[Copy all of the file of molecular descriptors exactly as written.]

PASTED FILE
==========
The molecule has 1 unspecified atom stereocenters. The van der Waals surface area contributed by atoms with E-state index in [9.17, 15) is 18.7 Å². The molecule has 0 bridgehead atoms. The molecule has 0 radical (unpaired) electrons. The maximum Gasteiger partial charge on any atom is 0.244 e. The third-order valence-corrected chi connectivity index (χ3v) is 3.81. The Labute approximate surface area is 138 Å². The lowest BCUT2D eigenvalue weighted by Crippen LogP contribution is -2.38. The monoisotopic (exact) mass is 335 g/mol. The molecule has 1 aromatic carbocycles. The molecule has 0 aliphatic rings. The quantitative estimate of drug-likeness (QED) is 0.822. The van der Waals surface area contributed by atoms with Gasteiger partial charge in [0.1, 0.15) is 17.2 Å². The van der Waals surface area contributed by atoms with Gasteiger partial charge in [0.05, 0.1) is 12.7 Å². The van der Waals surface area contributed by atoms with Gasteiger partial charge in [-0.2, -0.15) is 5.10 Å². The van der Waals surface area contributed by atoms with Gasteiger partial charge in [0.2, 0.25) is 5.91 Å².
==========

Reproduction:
The molecule has 1 unspecified atom stereocenters. The van der Waals surface area contributed by atoms with E-state index in [9.17, 15) is 18.7 Å². The molecule has 0 bridgehead atoms. The molecule has 0 radical (unpaired) electrons. The maximum Gasteiger partial charge on any atom is 0.244 e. The third-order valence-corrected chi connectivity index (χ3v) is 3.81. The Labute approximate surface area is 138 Å². The lowest BCUT2D eigenvalue weighted by Crippen LogP contribution is -2.38. The monoisotopic (exact) mass is 335 g/mol. The molecule has 1 aromatic carbocycles. The molecule has 0 aliphatic rings. The quantitative estimate of drug-likeness (QED) is 0.822. The van der Waals surface area contributed by atoms with Gasteiger partial charge in [0.1, 0.15) is 17.2 Å². The van der Waals surface area contributed by atoms with Gasteiger partial charge in [0.05, 0.1) is 12.7 Å². The van der Waals surface area contributed by atoms with Gasteiger partial charge in [-0.2, -0.15) is 5.10 Å². The van der Waals surface area contributed by atoms with Gasteiger partial charge in [0.2, 0.25) is 5.91 Å².